Sunday, July 22, 2012

Theivery Onboard The Boat

Drove up to AC friday night after work.  Donked slots and video poker until 4:00am, slept, got up at noon and walked over to the Showboat for the 2:00 tournament.  It was the strangest tournament I've ever played.

By way of background, the bad beat jackpot at Harrah's is up to $680,000.  As a result, all of the Caesars casinos are packed with nits playing 15 hour sessions of $2/4 limit.  The Showboat, rather than having 6 tables in action on a Saturday afternoon, was filled near capacity.  Also as a result, the room is stretched for competent dealers who know how to manage the game . . .   With this backdrop, 78 runners entered the afternoon event.

$68 entry. $20,000 chips.  20 minute levels.  No antes.  Donkalicious.

By the end of the second level, I had chipped up to $30,000.  Gentlement to my left, a Jersey local (sweet accent and all), had chipped up to over $40,000 when he turned quad AAAA's and doubled up against a rivered straight.  The two of us then went heads up on a hand where we both turned a K high straight.  The river action went like this.  I bet $5,000 (one grey chip).  He raises to $10,000 and tosses out two grey chips.  I call and flip out another grey.  We both table the straight.  Dealer "pushes back" our bets and starts dividing the chips.  When the stacks are returned, I look down and count my chips - $26,000.  I'm short a grey chip.  I say to the dealer, "sir, I started the hand with $30,000.  I got back $26,000.  I'm missing a grey.  His response:  "I pushed back the bets."  It's clear that Jersey scooped one of my greys.  Frankly, I'm confident he did it accidentally.  I say to him, "hey, did you get back $5,000 too much?"  Dealer is already pitching next hand.  Jersey says, "I have no idea what I started with."  Awesome.  I again tell the dealer "I'm $5,000 short."  He ignores me and looks to UTG for action on the hand.  Awesome.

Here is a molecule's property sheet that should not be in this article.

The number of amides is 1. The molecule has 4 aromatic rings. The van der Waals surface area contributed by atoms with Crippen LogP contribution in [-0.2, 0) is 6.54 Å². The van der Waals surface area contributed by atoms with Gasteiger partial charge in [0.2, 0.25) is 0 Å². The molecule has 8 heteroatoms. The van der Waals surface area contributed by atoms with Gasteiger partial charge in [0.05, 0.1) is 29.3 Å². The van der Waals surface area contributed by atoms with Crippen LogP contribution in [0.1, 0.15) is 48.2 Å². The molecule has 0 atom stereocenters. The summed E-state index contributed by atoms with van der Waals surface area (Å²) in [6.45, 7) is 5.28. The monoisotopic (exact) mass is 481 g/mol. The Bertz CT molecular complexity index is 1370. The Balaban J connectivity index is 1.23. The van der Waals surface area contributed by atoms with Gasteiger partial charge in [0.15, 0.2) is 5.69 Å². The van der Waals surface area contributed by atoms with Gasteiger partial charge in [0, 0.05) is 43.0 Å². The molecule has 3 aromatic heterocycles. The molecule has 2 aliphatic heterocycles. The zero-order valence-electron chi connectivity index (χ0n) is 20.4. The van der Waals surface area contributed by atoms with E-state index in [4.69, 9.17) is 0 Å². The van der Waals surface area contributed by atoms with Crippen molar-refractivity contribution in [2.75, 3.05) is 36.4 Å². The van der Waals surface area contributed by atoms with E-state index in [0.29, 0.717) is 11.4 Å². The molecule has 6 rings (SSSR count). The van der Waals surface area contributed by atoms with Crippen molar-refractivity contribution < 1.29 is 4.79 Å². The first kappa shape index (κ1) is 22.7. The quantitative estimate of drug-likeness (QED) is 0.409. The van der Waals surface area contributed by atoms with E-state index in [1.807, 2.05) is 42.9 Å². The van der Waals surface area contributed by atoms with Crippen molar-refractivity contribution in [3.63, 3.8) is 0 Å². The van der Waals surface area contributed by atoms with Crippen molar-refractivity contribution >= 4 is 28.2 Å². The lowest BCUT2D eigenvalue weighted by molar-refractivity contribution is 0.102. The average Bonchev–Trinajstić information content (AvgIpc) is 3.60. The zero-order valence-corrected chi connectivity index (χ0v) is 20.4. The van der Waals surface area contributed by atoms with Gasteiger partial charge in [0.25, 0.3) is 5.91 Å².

Not sure what my option was at that point, aside from calling the floor, who I assume would be able to check the camera.  But, I'm not holding up action on a $65 donkament over this.  I decide to let it go, and simply internalize my tilt.  And yes, I'm on mega tilt.

Several hands later, same dealer, I'm in the 2 seat and on the hijack.  The 1 seat folds and I open with a raise to $2,400 with J8, making a move.  I flip out my chips and dealer says, "It's $5,500."  Huh?  There's not a single chip on the table aside from the blinds.  Dealer says, "I announced a raise," as the 10 seat slides out a stack of chips.  HUH!?!  The thief from Jersey next to me says, "I heard nothing."  Of course, no one heard anything, except perhaps for the 10 seat who somehow must have wispered a gigantic opening bet.  What now?  Already on tilt to start the hand, I call, miss the flop, 10 seat over bets the pot and I muck.  OK.  Now I'm REALLY on tilt.  I decide to get up and take a walk until the break, because I'm going to tilt off the rest of my stack if I don't.